Stamford, Connecticut, U.S.A. - In thanksgiving for the life and ministry of the late Cardinal Kung on the 10th Anniversary of his death, a memorial Mass will be held at the Basilica of St. John the Evangelist, 279 Atlantic Street, Stamford, Connecticut at 12 noon on Saturday March 6, 2010. Bishop William Lori, Bishop of Bridgeport, will be the main celebrant.
Cardinal Kung was the Pope-appointed Roman Catholic Bishop of Shanghai from 1950 until his death in 2000. He never retired or resigned from his episcopacy of Shanghai. The world press reported the horrific news of his arrest in Shanghai on September 8, 1955 together with more than 200 clergy and faithful in a one-midnight operation by the Chinese authority. He was then sentenced to life imprisonment and jailed for 32.5 years for his Roman Catholic faith and for his refusal to be independent of the Pope, but ostensibly for his "counter-revolutionary activities" officially charged by the Chinese government. When the Cardinal was released from prison on "parole" in July, 1985, the New York Times wrote: "…the ambiguous wording (of the Higher People's Court) and the absence…of any direct statement…by the Bishop suggested that the authorities, not the Bishop, might have relented." Cardinal Kung was released from Chinese custody for his "parole" in January 1988 at the age of 87, after, and partly due to, 19 Senators and 24 Congresspersons of the United States appealed directly to the late Premier Zhao ZiYang of the Chinese government for his release in their two joint letters, both dated in December 1987 - one month before his release.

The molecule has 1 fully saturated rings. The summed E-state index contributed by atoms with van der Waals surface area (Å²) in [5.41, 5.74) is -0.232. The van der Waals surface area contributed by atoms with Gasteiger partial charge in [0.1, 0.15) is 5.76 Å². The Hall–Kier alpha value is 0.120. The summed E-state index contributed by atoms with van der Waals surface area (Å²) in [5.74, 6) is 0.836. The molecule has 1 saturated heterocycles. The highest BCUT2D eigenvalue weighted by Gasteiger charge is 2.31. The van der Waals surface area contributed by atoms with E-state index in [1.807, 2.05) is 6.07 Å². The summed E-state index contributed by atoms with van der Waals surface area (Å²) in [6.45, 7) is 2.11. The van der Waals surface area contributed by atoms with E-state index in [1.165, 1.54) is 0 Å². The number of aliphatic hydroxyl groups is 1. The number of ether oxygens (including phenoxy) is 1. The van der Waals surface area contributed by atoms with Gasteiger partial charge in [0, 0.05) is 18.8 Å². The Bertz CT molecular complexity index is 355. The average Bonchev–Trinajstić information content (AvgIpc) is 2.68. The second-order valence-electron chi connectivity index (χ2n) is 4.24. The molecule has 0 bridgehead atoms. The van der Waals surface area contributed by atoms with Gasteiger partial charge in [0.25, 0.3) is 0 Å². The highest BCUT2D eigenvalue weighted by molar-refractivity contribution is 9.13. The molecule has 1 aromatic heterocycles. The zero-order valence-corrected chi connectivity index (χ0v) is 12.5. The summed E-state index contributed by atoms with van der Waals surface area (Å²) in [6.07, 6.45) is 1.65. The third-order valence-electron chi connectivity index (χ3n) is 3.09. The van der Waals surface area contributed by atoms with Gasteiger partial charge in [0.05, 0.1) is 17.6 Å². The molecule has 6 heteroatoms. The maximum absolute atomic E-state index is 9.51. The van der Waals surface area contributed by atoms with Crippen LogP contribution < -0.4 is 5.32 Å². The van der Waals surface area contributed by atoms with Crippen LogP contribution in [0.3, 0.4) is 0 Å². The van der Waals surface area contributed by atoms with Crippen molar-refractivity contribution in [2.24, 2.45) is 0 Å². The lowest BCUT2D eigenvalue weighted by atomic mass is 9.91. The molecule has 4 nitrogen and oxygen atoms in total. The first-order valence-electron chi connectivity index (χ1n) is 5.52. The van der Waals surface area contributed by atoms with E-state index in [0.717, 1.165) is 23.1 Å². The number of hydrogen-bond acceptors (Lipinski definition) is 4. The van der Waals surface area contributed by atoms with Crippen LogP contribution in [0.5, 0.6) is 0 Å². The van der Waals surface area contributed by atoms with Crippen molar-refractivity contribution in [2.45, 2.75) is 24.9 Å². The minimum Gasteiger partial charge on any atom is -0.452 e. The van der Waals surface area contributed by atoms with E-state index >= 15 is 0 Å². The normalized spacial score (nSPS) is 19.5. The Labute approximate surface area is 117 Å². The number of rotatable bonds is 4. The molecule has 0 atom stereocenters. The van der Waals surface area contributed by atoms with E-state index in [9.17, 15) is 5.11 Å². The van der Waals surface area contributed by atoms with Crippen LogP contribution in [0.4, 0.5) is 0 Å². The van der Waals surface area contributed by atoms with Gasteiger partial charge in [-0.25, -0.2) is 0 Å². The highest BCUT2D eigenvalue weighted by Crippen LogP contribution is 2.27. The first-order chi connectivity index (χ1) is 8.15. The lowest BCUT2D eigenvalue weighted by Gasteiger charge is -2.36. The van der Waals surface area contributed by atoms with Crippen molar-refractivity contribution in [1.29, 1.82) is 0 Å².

Cardinal Kung was made a Cardinal by Pope John Paul II in pectore in 1979 when he was still in a Chinese prison, and was proclaimed publicly a Cardinal by the Pope in 1991 after his safe arrival in the United States. When Cardinal Kung died ten years ago in Stamford at the age of 98, the Pope called him the "noble son of China and of the Church" and sent Cardinal Stafford from the Vatican as the Pope's personal envoy and representative to officiate Cardinal Kung's funeral.
For more details on the Cardinal, please read this article on our website. For his obituary in the Wall Street Journal, please follow this link. To read the Cardinal's obituary in the New York Times, please click here. If you are interested in seeing photographs of the Cardinal, please go to our photo gallery.
Joseph Kung, the president of the Cardinal Kung, said: "I wish to personally invite the public to join with us at this memorial Mass to pray together for worldwide religious freedom, especially for the Roman Catholic Church in China. Together, we will also pray that, in his mercy for China, God will permit the Cardinal to intercede for us so that he may one day be raised to the honor of Blessed."